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Tours of Vietnam: War, Travel Guides, and Memory

by Scott Laderman, Duke University Press, 2009

Author Scott Laderman lost me with his “Prefatory Note,” a four-page introduction to his Introduction, in which he explains why in a book about the Vietnam War he eschews using the terms “Vietnam War,” “Viet Cong,” “North Vietnamese Army,” “South Vietnam,” “North Vietnam,” and the “First (and Second) Indochina War.” Why? Because these commonly used appellations are “biased,” and in the latter two cases “obscure the temporal continuity of the Vietnamese anti-colonial struggle and the American commitment, beginning in the 1940s, to combating it.”

The biases involved in using these and other terms (including “The American War” and “The North-South War”), according to Laderman, are overwhelmingly pro-American and anti-Communist. And, as the University of Minnesota (Duluth) history professor makes clear in his Introduction and the chapters that follow, he believes that American “imperialism,” which he also terms “imperial aggression,” was at the heart of whatever you want to call the shooting war that the United States was involved with in Vietnam (and Laos and Cambodia) in the 1960s and 1970s.

Laderman’s book, his first, grew out of his Ph.D. dissertation. In this academic tome his main thesis is that the short histories of the Indochinese Wars (1945-75) in guidebooks, pamphlets and brochures—produced before, during and especially after the American war—are filled to overflowing with these biased phrases, along with biased, proAmerican interpretations of the wars in Vietnam. Or, as he puts it, the guidebooks by and large tell the story of the war “in ways favorable to American global ambitions.”

What’s valuable here is Laderman’s detailed deconstructions of American and South Vietnamese (Republic of Vietnam) prewar and wartime guidebooks and other materials. These publications were designed primarily to entice American tourists, in the former case, and to offer advice on Vietnamese culture, society and history to American military personnel. Many of them, primarily the pocket guides put out by the Pentagon’s Office of Armed Forces Information and Education (OAFIE) in the 1950s and 60s, are laughably transparent pieces of propaganda.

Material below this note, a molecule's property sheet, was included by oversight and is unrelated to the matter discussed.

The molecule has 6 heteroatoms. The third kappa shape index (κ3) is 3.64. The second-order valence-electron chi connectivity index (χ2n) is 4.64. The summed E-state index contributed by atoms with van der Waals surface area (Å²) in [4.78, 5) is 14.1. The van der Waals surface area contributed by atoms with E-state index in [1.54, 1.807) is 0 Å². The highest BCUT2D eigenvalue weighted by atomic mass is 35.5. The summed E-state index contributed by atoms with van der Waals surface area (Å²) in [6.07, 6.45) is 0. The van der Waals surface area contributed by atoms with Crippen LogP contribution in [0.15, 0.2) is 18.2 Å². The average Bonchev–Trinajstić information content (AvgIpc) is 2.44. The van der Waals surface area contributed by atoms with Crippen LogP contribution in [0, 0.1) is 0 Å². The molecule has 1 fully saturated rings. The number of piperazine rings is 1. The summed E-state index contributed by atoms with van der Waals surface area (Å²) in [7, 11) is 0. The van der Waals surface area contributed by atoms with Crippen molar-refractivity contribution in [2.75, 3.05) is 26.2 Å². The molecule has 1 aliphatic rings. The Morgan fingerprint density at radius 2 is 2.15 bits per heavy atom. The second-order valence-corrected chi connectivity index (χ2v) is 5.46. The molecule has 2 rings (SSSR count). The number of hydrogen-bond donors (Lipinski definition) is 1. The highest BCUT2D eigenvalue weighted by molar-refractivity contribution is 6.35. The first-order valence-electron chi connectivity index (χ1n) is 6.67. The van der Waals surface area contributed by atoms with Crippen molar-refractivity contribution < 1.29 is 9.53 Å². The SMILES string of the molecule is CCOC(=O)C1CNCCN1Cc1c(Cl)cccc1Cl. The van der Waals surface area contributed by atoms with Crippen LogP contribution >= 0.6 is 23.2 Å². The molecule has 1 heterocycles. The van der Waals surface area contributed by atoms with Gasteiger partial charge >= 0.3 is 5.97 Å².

What’s not valuable at all is Laderman’s chapter on the 1968 Hue Massacre. Laderman tries to make a case that the common wisdom—that the Viet Cong (the National Liberation Front) systematically sought out and executed some 2,800 civilians and buried them in mass graves— has “been vigorously contested” and that “exactly what happened in 1968 remains uncertain.” For evidence, he cites the work of D. Gareth Porter, a far-left historian who is well known for denying, at the time, the Cambodian holocaust from 1975-78.

Laderman says “Porter and other scholars” agree that the VC (NLF) “killed noncombatants” in Hue during Tet ’68, but that “the most reliable enumerations of those killed range from 300 to 400 to a more precise 710.” That flies in the face of what the overwhelming majority of scholars, journalists and researchers who’ve looked into what took place during the 25 days of fighting in the city of Hue during Tet have concluded.

Don Oberdorfer, in his definitive 1971 book, Tet!, for example, names names, dates and places chronicling the NLF’s murderous actions. He concluded that “the overwhelming weight of evidence” showed that “this was for the most part a deliberate slaughter, ordered from on high for plain and specific purposes.” Among the “roughly 2,800” people executed, Oberdorfer said, were “political party officials; city officials, civil servants; village, hamlet and block leaders; Army and militia officers and enlisted men; policemen; priests and other religious people; and teachers—all Vietnamese—in addition to Americans, Ger mans, Filipinos, Koreans and other foreigners.”

Laderman’s conclusion: “Many of the executions in Hue were apparently acts of vengeance by individual insurgents, and not official policy….”


Originally published in the October 2009 issue of Vietnam Magazine. To subscribe, click here.